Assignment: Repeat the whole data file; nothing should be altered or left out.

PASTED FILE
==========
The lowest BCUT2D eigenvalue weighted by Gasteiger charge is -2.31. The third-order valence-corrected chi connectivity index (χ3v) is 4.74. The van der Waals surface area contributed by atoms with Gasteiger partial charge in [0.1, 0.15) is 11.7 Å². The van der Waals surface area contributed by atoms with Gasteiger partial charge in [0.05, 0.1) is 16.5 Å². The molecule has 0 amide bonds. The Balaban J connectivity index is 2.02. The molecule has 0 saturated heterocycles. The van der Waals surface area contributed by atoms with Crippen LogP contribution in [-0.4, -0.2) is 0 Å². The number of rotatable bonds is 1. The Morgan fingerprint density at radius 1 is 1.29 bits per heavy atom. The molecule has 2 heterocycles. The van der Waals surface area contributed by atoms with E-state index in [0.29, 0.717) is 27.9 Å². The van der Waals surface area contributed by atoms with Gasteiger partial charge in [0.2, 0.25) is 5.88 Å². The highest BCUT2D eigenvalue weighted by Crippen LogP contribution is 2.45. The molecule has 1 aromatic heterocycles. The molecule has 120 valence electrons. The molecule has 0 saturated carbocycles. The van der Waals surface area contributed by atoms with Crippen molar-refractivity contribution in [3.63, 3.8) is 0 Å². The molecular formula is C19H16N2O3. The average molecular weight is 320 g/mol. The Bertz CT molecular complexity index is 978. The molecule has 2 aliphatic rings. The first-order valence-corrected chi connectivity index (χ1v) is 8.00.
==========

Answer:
The lowest BCUT2D eigenvalue weighted by Gasteiger charge is -2.31. The third-order valence-corrected chi connectivity index (χ3v) is 4.74. The van der Waals surface area contributed by atoms with Gasteiger partial charge in [0.1, 0.15) is 11.7 Å². The van der Waals surface area contributed by atoms with Gasteiger partial charge in [0.05, 0.1) is 16.5 Å². The molecule has 0 amide bonds. The Balaban J connectivity index is 2.02. The molecule has 0 saturated heterocycles. The van der Waals surface area contributed by atoms with Crippen LogP contribution in [-0.4, -0.2) is 0 Å². The number of rotatable bonds is 1. The Morgan fingerprint density at radius 1 is 1.29 bits per heavy atom. The molecule has 2 heterocycles. The van der Waals surface area contributed by atoms with E-state index in [0.29, 0.717) is 27.9 Å². The van der Waals surface area contributed by atoms with Gasteiger partial charge in [0.2, 0.25) is 5.88 Å². The highest BCUT2D eigenvalue weighted by Crippen LogP contribution is 2.45. The molecule has 1 aromatic heterocycles. The molecule has 120 valence electrons. The molecule has 0 saturated carbocycles. The van der Waals surface area contributed by atoms with Crippen molar-refractivity contribution in [3.63, 3.8) is 0 Å². The molecular formula is C19H16N2O3. The average molecular weight is 320 g/mol. The Bertz CT molecular complexity index is 978. The molecule has 2 aliphatic rings. The first-order valence-corrected chi connectivity index (χ1v) is 8.00.